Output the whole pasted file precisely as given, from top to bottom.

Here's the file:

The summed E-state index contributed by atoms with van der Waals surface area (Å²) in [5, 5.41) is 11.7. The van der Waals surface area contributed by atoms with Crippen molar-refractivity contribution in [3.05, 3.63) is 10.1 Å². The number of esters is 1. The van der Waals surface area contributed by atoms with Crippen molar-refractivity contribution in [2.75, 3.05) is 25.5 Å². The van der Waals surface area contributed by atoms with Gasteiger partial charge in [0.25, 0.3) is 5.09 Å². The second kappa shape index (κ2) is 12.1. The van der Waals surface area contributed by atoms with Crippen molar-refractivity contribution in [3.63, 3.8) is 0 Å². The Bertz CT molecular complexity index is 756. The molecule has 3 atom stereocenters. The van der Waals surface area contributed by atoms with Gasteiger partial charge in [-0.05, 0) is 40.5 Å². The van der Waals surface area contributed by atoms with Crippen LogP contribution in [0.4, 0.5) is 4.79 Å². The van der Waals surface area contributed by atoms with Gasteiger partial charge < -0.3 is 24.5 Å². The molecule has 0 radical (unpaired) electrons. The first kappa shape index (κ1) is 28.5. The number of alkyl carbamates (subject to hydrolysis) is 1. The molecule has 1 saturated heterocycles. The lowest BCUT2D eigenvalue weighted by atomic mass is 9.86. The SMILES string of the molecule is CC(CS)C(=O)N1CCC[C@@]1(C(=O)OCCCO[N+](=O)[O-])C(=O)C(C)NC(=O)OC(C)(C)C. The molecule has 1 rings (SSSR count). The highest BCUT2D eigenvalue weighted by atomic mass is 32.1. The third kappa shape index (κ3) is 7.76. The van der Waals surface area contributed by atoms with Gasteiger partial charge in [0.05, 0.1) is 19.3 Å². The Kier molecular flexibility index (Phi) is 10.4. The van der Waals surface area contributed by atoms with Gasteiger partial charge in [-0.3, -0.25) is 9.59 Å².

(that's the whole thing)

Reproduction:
The summed E-state index contributed by atoms with van der Waals surface area (Å²) in [5, 5.41) is 11.7. The van der Waals surface area contributed by atoms with Crippen molar-refractivity contribution in [3.05, 3.63) is 10.1 Å². The number of esters is 1. The van der Waals surface area contributed by atoms with Crippen molar-refractivity contribution in [2.75, 3.05) is 25.5 Å². The van der Waals surface area contributed by atoms with Gasteiger partial charge in [0.25, 0.3) is 5.09 Å². The second kappa shape index (κ2) is 12.1. The van der Waals surface area contributed by atoms with Crippen molar-refractivity contribution in [3.63, 3.8) is 0 Å². The Bertz CT molecular complexity index is 756. The molecule has 3 atom stereocenters. The van der Waals surface area contributed by atoms with Gasteiger partial charge in [-0.05, 0) is 40.5 Å². The van der Waals surface area contributed by atoms with Crippen LogP contribution in [0.4, 0.5) is 4.79 Å². The van der Waals surface area contributed by atoms with Gasteiger partial charge < -0.3 is 24.5 Å². The molecule has 0 radical (unpaired) electrons. The first kappa shape index (κ1) is 28.5. The number of alkyl carbamates (subject to hydrolysis) is 1. The molecule has 1 saturated heterocycles. The lowest BCUT2D eigenvalue weighted by atomic mass is 9.86. The SMILES string of the molecule is CC(CS)C(=O)N1CCC[C@@]1(C(=O)OCCCO[N+](=O)[O-])C(=O)C(C)NC(=O)OC(C)(C)C. The molecule has 1 rings (SSSR count). The highest BCUT2D eigenvalue weighted by atomic mass is 32.1. The third kappa shape index (κ3) is 7.76. The van der Waals surface area contributed by atoms with Gasteiger partial charge in [0.05, 0.1) is 19.3 Å². The Kier molecular flexibility index (Phi) is 10.4. The van der Waals surface area contributed by atoms with Gasteiger partial charge in [-0.3, -0.25) is 9.59 Å².